Monday, December 11, 2006

Ten Finals Lords-a-Leapin'

I like leaping.

I like L words.

I do not like Contracts. My blood pressure continues to rise, and then I calm it by reading in Torts or Criminal Law for a little while. I wonder if I will hate Contracts II as much next semester. We will have a different professor and probably a different text. But we will still have the courts of law and equity getting people out of being true to their contracts.

I will say that my reviewing over the past few days has helped to solidify more and more exactly what I hate about Contracts. It's not that people want to get out of Contracts--that happens, things change, things can be amended. Here's the problem. The courts then go a step further and get people out of paying up. That is what infuriates me. Case after case, chapter after chapter, people continually get out of paying liquidated damages.

What are liquidated damages? I'm glad you asked. When two parties enter into a contract, they can specify at the time "if you breach this contract and don't deliver my promised barge for transporting sugar then you'll pay me $17,000 per day to make up for my lost sugar sales" or something to that effect. (By the way, that may sound like a lot, but consider that it was a $25 million barge -- we're talking big business here!)

But the problem is then when the person breaches they're like, wait, I don't REALLY want to pay that $17,000. Maybe I can get the courts to say it was unfair! And the courts do. That's what infuriates me and makes my blood pressure rise. Liquidated damages are for when the amount of actual damages is hard to anticipate/calculate at the time of signing, so they just fix an amount. But then the courts go back and say, well, now, you didn't actually suffer $17,000 a day did you? Wasn't it really only a loss of X amount? And then they strike the whole bargain. It's like any time people have to actually PAY UP for breaching a contract, they cry Unconscionability! Unconscionability!

What is unconscionability? Glad you asked! One helpful definition found in Contract law is that unconscionability is when a contract is "so one-sided as to be unconscionable." Yes. Helpful, isn't it? Welcome to my world.

I will be so glad when this final is over. I want my blood pressure to subside. However, last night I officially cracked. I had a dream about the Contracts final. And it just went on and on. We were there, in some huge room that combined elements of Sunrise Elementary, BYU, ASU, Borders, Ding Ding Dang...it was horrifying. None of the officials in the dream was a real Hofstra Law School person but at the beginning the guy next to me who is a real-life classmate was sick and "went to the school nurse" (how awesome is that!) as we were about to take the final. So the professor sent me to the nurse, because I sit next to him so I must be sick, too. I was begging not to go because I didn't want to have to make up the final. When I finally escaped the nurse's office and came back I still had time to take the final but I had no pencils...and I had brought no books for the open-book part...and then the test administrator couldn't find the multiple-choice section to give us...and they made us take a break...and there were so many problems and it just kept going on and I couldn't just take the final and finish and be DONE. Ugh!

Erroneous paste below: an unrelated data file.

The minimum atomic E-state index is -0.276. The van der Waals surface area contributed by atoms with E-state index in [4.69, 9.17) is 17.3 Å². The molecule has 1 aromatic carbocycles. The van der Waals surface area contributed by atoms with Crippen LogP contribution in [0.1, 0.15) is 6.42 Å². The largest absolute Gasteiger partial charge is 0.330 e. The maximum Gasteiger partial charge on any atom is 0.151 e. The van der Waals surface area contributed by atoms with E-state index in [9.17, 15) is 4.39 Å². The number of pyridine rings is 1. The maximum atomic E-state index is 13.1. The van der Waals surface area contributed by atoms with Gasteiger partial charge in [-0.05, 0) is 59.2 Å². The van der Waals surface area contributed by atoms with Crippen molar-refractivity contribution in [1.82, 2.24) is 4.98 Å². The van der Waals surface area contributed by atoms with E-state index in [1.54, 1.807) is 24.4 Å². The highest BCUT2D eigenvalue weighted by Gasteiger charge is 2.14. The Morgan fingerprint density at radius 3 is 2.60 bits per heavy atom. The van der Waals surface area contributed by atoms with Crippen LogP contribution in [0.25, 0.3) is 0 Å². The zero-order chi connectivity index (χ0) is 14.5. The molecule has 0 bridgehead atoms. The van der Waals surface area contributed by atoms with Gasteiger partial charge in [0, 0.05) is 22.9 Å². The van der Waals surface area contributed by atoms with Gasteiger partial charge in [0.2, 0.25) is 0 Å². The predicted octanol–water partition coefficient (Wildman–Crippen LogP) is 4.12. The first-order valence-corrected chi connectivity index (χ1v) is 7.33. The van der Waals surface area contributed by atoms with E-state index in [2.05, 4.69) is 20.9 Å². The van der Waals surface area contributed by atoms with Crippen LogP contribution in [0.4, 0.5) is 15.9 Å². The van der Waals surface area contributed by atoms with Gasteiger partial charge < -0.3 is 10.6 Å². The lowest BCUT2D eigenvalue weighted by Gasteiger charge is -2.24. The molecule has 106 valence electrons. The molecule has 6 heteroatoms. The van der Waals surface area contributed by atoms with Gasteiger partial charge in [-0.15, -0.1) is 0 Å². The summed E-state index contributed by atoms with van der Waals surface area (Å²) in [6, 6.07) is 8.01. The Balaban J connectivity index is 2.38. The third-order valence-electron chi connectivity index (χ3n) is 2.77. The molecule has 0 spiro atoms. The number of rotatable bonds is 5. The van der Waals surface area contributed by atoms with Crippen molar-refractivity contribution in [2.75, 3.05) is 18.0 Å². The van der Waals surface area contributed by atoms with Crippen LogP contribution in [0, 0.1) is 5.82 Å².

Meanwhile in the sweet land of Torts, the great Oliver Wendell Holmes wrote in 1881 about negligence, fault, and accident liability. He posited that an accident--something that happens unforeseen by anyone, unintentionally, and so on--should not actually make anyone liable if no one was at fault. Yes, someone might be injured and should be compensated for their injuries, but usually someone is at fault or at least negligently/recklessy harm-causing. I'm paraphrasing, and not very well, but the point is in the way he wrote about the rarity of accidents. It would be impossible to think about or chracterize accidents that way in this day and age, with the frequency of automobile let alone aircraft accidents. I'll find the exact quote and post it on here so I can make some semblance of sense.

Back to Contracts--my professor goes on and on about "efficient breach." That is to say, people shouldn't be held to contracts if circumstances have changed and it would now be economically efficient/more productive/ better for all involved to breach, pay, and move on. Well, exactly. But somehow everyone overlooks the "pay" part. All I know is, Ding Ding Dang. I again and again return to this example in my head. I breached the contract (leaving Korea before my year of teaching was up) because it became worth it for me to do so (a full tuition scholarship to Hofstra was worth more than a one-month salary bonus for holding out to the end of the contract) so I did, and I WAS HELD TO THE TERMS and paid the price (I owed them 50% of my recruiting fee = approx $600, deducted from my last paycheck). Simple. SIMPLE. DO YOU HEAR ME, YOU EVIL CONTRACTS PEOPLE? LIFE CAN BE SIMPLE! Make it so. I didn't go back saying "whine whine whine that $600 is a penalty and therefore unenforceable as a matter of law." Why shouldn't there be penalties? Ugh! I hate them all!

1 comment:

Bocepheus said...

We've discussed such dreams before. I understand it, hope you do too. And I don't envy you it. Ugh.